Unit 5 Lesson 10
Lesson 10 - Other Tissues: Muscular and Nervous
Student Performance Objectives
1. List and state the locations of the 3 types of muscular tissue found in the human body.
2. Explain the basic functions of muscular tissue.
3. State the two major characteristics of nervous tissue.
4. List the 4 basic functions of nervous tissue.
A. Other Tissues: to be examined more closely in subsequent lessons.
1. Muscular Tissue - tissue capable of contraction and relaxation that brings about
movement. There are three types of muscular tissue.
a. Skeletal (striated) muscle - generally considered to be under voluntary,
conscious control, although many reflex activities involving these muscles
occur automatically (unconsciously). The tissue is composed of elongated
muscle fibers possessing many nuclei per fiber (multinucleate). This tissue
forms much of the bulk of a human body, composing the muscles that are
attached to and which move the skeleton, generally at the joints. The
contractile filaments within each fiber are arranged in a regular, repeating
pattern which presents the characteristic striated appearance under the light
b. Smooth muscle - involuntary muscle found in the walls of the body's hollow
organs like the stomach and other digestive organs, the urinary bladder and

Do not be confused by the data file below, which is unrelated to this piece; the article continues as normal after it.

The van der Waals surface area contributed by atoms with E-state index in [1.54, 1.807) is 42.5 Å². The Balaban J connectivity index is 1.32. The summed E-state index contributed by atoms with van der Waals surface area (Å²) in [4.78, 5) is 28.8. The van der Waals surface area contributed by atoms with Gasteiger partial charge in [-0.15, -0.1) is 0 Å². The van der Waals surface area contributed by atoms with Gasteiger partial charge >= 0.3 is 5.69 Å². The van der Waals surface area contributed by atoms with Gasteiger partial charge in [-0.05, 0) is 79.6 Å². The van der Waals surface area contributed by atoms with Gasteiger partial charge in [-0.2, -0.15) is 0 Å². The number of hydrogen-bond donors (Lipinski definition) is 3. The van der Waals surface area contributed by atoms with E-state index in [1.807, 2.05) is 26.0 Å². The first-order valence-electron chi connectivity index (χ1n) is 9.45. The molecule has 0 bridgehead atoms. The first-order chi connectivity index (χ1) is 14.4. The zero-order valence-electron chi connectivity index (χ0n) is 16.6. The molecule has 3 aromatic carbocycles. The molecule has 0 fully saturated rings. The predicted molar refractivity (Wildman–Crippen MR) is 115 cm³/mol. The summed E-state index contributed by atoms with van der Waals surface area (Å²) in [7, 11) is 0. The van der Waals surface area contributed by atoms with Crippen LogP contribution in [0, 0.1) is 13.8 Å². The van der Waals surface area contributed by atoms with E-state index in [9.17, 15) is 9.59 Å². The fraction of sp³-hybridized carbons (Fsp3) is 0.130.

the blood vessels. Smooth muscle cells are mostly uninucleate; some are
multinucleate. The contractile filaments within this muscle type do not occur
in the regular arrangement that would produce striations so that the muscle,
when viewed under the light microscope, appears non-striated, or smooth.
c. Cardiac - the involuntary muscle tissue composing the heart's myocardium.
Its rhythmic contractions propel the blood through the cardiovascular
system under pressure. Cardiac muscle fibers are striated, are "welded" to
each other through desmosomes (part of intercalated discs), and possess gap
junctions that facilitate electrical signaling from one fiber to the next.
2. Nervous Tissue - tissue possessing the properties of irritability (the ability to be
stimulated and to respond to such stimulation) and conductivity (the ability to transmit
electrochemical signals over long distances along specialized cellular extensions - the
axons and dendrites. Its signals help to regulate and coordinate bodily functions. The
major organized regions of nervous tissue (brain, spinal cord, peripheral nerves, and
sensory receptors) carry out the following functions:
a. Conduct sensory signals (information) from receptors into the central nervous
system (CNS - which consists of the brain and spinal cord working as an
b. Analysis of incoming signals.
c. Store incoming signal patterns as memory.
d. Conduct motor signals from the CNS to muscle and glands.